Shareholders, after all, are the collective owners of publicly-traded companies. They deserve their fair share of the growing profit.

Well, Angel, a growing cash dividend is an excellent initial litmus test of business quality.

Only the best companies in the world can afford to write ever-larger checks for years and years on end.

Best of all, these growing cash dividends can make for a fantastic source of passive income.

That’s because of the durability and growth.

If you’re going to rely on passive income to pay the bills, you want to make sure it’s durable. Decades of dividend raises prove durability.

You also want that passive income to grow at least in line with inflation, to protect your purchasing power.

When you look at the dividend growth rates from many of the highest-quality dividend growth stocks in the world, you’ll find that the dividends are often growing much faster than US inflation.

Now, I didn’t randomly pick stocks off of the CCC list.

No. I was careful to fully analyze and value every single business before I bought its stock.

Regarding that latter part, due largely to COVID-19, a lot of high-quality dividend growth stocks are valued significantly lower today than they were just two months ago.

This has had the effect of increasing yields – price and yield are inversely correlated, all else equal.

Receiving an inheritance at this particular point in time is most fortuitous.

Set up your long-term plan and then act on it as appropriate.

Undervalued Dividend Growth Stock of the Week by Jason FieberIf you decide, after reading through some of the above resources, that dividend growth investing is the best strategy to achieve your goals, make sure to follow my Undervalued Dividend Growth Stock of the Week series.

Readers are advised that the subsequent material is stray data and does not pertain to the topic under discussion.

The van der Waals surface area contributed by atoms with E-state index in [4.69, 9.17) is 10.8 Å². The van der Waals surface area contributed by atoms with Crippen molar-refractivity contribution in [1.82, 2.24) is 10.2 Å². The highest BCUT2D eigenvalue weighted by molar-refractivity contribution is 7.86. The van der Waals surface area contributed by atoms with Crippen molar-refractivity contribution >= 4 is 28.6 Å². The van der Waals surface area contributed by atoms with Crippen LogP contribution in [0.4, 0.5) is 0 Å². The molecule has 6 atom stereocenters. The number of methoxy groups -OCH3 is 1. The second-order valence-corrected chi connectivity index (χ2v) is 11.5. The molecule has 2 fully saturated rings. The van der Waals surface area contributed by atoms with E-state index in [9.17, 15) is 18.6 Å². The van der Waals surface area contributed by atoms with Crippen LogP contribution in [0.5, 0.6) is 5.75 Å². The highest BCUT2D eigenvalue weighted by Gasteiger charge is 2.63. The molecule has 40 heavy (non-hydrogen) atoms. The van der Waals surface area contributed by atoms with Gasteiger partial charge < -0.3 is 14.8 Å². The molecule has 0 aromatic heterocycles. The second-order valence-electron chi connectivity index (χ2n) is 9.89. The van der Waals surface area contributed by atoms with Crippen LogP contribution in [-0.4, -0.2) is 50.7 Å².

Every Sunday, I highlight a high-quality dividend growth stock that appears to be undervalued at the time of publication.

Each stock goes through a rigorous analysis and valuation. And I even include valuations from professional equity analysts, which gives you additional perspective on these investment opportunities.

Angel, you’re in a wonderful position over there.

You’ve received some money at an advantageous time.

Honor the gift. Educate yourself. Act in a way that benefits your long-term financial goals.

No matter how you ultimately decide to invest the money, I’ll leave you with my best piece of advice.

Start your process today. 

I wish you luck and success.

— Jason Fieber

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Disclaimer: Jason Fieber is not a licensed financial advisor, tax professional, or stock broker. Please consult with a licensed investment professional before investing any of your money. If your money is not FDIC insured, it may decline in value. To protect the privacy of our readers, any names published in this article are under aliases. In addition, text may be edited, omitted or paraphrased for grammar or length.